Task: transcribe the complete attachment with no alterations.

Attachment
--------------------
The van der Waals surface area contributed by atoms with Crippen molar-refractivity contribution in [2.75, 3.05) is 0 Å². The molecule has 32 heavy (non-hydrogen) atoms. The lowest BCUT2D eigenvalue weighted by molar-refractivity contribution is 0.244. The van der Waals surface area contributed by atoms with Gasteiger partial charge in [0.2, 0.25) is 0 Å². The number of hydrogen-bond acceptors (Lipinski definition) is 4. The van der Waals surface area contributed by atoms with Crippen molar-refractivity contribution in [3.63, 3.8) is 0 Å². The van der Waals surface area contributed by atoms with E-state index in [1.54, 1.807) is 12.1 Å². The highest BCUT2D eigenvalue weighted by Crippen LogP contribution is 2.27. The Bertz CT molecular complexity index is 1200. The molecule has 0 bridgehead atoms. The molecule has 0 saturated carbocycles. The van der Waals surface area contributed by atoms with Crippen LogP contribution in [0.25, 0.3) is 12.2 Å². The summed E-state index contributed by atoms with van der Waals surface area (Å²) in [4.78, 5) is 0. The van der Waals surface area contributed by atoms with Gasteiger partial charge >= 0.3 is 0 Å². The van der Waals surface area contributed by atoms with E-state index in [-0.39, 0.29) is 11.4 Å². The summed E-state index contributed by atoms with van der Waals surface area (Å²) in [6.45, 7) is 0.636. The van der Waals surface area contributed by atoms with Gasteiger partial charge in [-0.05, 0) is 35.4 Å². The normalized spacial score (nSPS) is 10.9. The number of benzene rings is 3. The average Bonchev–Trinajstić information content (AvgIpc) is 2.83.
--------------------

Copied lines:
The van der Waals surface area contributed by atoms with Crippen molar-refractivity contribution in [2.75, 3.05) is 0 Å². The molecule has 32 heavy (non-hydrogen) atoms. The lowest BCUT2D eigenvalue weighted by molar-refractivity contribution is 0.244. The van der Waals surface area contributed by atoms with Gasteiger partial charge in [0.2, 0.25) is 0 Å². The number of hydrogen-bond acceptors (Lipinski definition) is 4. The van der Waals surface area contributed by atoms with Crippen molar-refractivity contribution in [3.63, 3.8) is 0 Å². The van der Waals surface area contributed by atoms with E-state index in [1.54, 1.807) is 12.1 Å². The highest BCUT2D eigenvalue weighted by Crippen LogP contribution is 2.27. The Bertz CT molecular complexity index is 1200. The molecule has 0 bridgehead atoms. The molecule has 0 saturated carbocycles. The van der Waals surface area contributed by atoms with Crippen LogP contribution in [0.25, 0.3) is 12.2 Å². The summed E-state index contributed by atoms with van der Waals surface area (Å²) in [4.78, 5) is 0. The van der Waals surface area contributed by atoms with Gasteiger partial charge >= 0.3 is 0 Å². The van der Waals surface area contributed by atoms with E-state index in [-0.39, 0.29) is 11.4 Å². The summed E-state index contributed by atoms with van der Waals surface area (Å²) in [6.45, 7) is 0.636. The van der Waals surface area contributed by atoms with Gasteiger partial charge in [-0.05, 0) is 35.4 Å². The normalized spacial score (nSPS) is 10.9. The number of benzene rings is 3. The average Bonchev–Trinajstić information content (AvgIpc) is 2.83.